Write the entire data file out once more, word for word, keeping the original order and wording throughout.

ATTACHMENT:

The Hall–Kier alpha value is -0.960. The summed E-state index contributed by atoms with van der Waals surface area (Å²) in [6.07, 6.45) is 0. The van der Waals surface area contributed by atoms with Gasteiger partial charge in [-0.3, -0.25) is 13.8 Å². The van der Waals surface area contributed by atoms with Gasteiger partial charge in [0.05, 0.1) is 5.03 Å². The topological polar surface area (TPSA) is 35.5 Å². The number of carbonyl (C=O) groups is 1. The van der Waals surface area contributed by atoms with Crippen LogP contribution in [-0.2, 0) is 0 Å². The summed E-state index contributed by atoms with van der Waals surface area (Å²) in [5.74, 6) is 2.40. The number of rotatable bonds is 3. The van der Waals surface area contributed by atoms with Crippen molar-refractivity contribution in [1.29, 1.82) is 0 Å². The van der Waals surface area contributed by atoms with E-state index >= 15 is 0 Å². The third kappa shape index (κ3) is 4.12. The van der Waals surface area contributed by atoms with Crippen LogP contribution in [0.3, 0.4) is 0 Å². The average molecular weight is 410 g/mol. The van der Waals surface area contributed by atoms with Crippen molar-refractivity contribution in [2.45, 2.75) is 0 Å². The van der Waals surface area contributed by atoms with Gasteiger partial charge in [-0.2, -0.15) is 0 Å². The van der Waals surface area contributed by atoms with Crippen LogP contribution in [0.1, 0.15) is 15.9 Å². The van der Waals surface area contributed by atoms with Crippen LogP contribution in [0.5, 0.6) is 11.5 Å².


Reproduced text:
The Hall–Kier alpha value is -0.960. The summed E-state index contributed by atoms with van der Waals surface area (Å²) in [6.07, 6.45) is 0. The van der Waals surface area contributed by atoms with Gasteiger partial charge in [-0.3, -0.25) is 13.8 Å². The van der Waals surface area contributed by atoms with Gasteiger partial charge in [0.05, 0.1) is 5.03 Å². The topological polar surface area (TPSA) is 35.5 Å². The number of carbonyl (C=O) groups is 1. The van der Waals surface area contributed by atoms with Crippen LogP contribution in [-0.2, 0) is 0 Å². The summed E-state index contributed by atoms with van der Waals surface area (Å²) in [5.74, 6) is 2.40. The number of rotatable bonds is 3. The van der Waals surface area contributed by atoms with Crippen molar-refractivity contribution in [1.29, 1.82) is 0 Å². The van der Waals surface area contributed by atoms with E-state index >= 15 is 0 Å². The third kappa shape index (κ3) is 4.12. The van der Waals surface area contributed by atoms with Crippen LogP contribution in [0.3, 0.4) is 0 Å². The average molecular weight is 410 g/mol. The van der Waals surface area contributed by atoms with Crippen molar-refractivity contribution in [2.45, 2.75) is 0 Å². The van der Waals surface area contributed by atoms with Gasteiger partial charge in [-0.2, -0.15) is 0 Å². The van der Waals surface area contributed by atoms with Crippen LogP contribution in [0.1, 0.15) is 15.9 Å². The van der Waals surface area contributed by atoms with Crippen LogP contribution in [0.5, 0.6) is 11.5 Å².